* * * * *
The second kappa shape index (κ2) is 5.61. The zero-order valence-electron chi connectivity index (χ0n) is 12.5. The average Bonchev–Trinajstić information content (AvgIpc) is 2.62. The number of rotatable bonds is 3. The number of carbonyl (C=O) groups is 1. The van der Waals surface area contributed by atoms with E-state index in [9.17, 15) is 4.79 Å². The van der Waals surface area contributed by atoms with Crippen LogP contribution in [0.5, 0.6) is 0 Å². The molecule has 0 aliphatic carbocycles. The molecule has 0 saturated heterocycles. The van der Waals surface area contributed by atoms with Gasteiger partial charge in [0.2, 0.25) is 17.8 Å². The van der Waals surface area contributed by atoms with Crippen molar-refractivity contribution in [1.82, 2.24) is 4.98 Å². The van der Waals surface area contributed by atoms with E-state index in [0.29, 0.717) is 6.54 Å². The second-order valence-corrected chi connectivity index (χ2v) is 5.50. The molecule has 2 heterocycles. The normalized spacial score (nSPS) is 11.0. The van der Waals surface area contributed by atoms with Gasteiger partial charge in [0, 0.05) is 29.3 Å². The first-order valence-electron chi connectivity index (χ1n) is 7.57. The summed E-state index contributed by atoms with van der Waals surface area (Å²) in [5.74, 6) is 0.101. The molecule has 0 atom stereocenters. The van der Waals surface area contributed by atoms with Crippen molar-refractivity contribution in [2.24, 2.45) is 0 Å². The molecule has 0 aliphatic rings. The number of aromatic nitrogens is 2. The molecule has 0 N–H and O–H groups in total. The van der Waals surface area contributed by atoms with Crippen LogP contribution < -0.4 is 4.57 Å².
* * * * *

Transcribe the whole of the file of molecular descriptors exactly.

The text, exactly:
The second kappa shape index (κ2) is 5.61. The zero-order valence-electron chi connectivity index (χ0n) is 12.5. The average Bonchev–Trinajstić information content (AvgIpc) is 2.62. The number of rotatable bonds is 3. The number of carbonyl (C=O) groups is 1. The van der Waals surface area contributed by atoms with E-state index in [9.17, 15) is 4.79 Å². The van der Waals surface area contributed by atoms with Crippen LogP contribution in [0.5, 0.6) is 0 Å². The molecule has 0 aliphatic carbocycles. The molecule has 0 saturated heterocycles. The van der Waals surface area contributed by atoms with Gasteiger partial charge in [0.2, 0.25) is 17.8 Å². The van der Waals surface area contributed by atoms with Crippen molar-refractivity contribution in [1.82, 2.24) is 4.98 Å². The van der Waals surface area contributed by atoms with E-state index in [0.29, 0.717) is 6.54 Å². The second-order valence-corrected chi connectivity index (χ2v) is 5.50. The molecule has 2 heterocycles. The normalized spacial score (nSPS) is 11.0. The van der Waals surface area contributed by atoms with Gasteiger partial charge in [0, 0.05) is 29.3 Å². The first-order valence-electron chi connectivity index (χ1n) is 7.57. The summed E-state index contributed by atoms with van der Waals surface area (Å²) in [5.74, 6) is 0.101. The molecule has 0 atom stereocenters. The van der Waals surface area contributed by atoms with Crippen molar-refractivity contribution in [2.24, 2.45) is 0 Å². The molecule has 0 aliphatic rings. The number of aromatic nitrogens is 2. The molecule has 0 N–H and O–H groups in total. The van der Waals surface area contributed by atoms with Crippen LogP contribution < -0.4 is 4.57 Å².